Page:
Online poker? First one’s free

October 11, 2011

Political fighting in California over the issue of online gaming has veered from the moral path to the road to profits.

Faced with looming federal legislation legalizing and regulating online gambling games such as poker, state lawmakers and a bevy of gaming interests are scrambling to come up with a plan to assure California gets its share of an anticipated future of huge revenues.

And hoping to cover the margin, the California Online Poker Association (COPA) announced it is launching free sites, hoping to lure the estimated 2 million Californians who already play poker online — on out-of-state sites.

The first online is a site with the dubious name of Players participate for free, but cannot gamble real money.

The association, comprised of poker room owners and several Indian casino operators, plan to use the free sites for “branding” and creating an identifiable data base of future customers.

Legislation to allow, tax, and control online sites developed by California businesses stalled this year, but proponents say they’ll be back next session with a new effort.

Senate President Pro Tem Darrell Steinberg said hearings would be set for January, “with the express purpose of holding a vote on the issue of online poker early next year,” COPA’s Ryan Hightower told CalCoastNews. “Clearly Sen. Steinberg sees the potential benefits that online poker offers California.”

Backers of online poker claim the sites will provide “thousands of jobs for Californians” and tight security techniques will “ensure players are protected from theft and cheating.”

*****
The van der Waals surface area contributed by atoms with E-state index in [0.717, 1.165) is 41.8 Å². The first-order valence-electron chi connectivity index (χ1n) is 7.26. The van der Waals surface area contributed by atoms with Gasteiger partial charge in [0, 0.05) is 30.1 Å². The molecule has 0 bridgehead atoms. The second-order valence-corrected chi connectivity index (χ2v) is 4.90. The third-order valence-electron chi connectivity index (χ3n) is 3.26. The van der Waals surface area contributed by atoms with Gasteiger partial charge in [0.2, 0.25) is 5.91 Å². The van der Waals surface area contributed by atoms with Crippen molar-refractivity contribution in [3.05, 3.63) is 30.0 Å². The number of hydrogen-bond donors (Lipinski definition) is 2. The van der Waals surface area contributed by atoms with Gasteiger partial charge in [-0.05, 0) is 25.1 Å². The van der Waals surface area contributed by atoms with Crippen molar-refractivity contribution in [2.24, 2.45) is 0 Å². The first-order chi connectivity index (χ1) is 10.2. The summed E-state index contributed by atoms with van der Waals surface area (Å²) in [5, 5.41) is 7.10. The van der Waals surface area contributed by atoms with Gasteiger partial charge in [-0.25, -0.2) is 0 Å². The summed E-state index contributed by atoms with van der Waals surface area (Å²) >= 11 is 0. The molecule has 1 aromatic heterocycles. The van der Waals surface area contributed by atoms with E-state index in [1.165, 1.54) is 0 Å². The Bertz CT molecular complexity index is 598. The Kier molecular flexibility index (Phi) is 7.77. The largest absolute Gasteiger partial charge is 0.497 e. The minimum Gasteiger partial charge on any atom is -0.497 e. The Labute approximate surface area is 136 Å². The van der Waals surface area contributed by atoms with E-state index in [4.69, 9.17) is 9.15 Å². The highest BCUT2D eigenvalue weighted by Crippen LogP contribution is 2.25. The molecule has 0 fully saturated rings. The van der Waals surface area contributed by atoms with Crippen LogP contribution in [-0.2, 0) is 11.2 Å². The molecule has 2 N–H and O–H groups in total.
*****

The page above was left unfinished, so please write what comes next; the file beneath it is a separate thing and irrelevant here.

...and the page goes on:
1. Cindy says:

    This is a no brainer. Currently, CA sites offer free lessons on poker and other on line casino style gaming. From there, they direct people to an out of state REAL GAMBLING website. Californians are gambling on line in every county and city in this state. Security is dubious on some of these sites and it would be in the States best interest ( gaming tax revenue) and the Citizens best interest to legalize it, tax it and regulate it particularly where oversight for security is concerned.

    Recently, it was noted (don’t recall which state) that a couple of online players seemed to average an unusual high rate of poker winnings as compared to the hands they played. Eventually a gaming commissioner noted that the odds of their percentage of winnings was (quote) “astronomical”. It was discovered that they actually knew the fellow who had programmed and sold the software. He had created a back door where he could see every on line players hand! He sold the backdoor secret to his trusted friends.

    Funny thing is that early last year, I had a business associate who had been very depressed and told me that she had literally burned her computer. She said her computer was destroying her life and she would only use a computer at a business office from now on. I didn’t know what to make of it until I found out that she had lost 80K over a period of 11 hours playing on line poker. I wonder what site she was playing on?

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  2. TaxMeAgain says:

    Finally. I hope this passes. I loved Pokerstars and found playing relaxing. I’m happy to contribute my rake to our tax base.

    (4) 4 Total Votes - 4 up - 0 down

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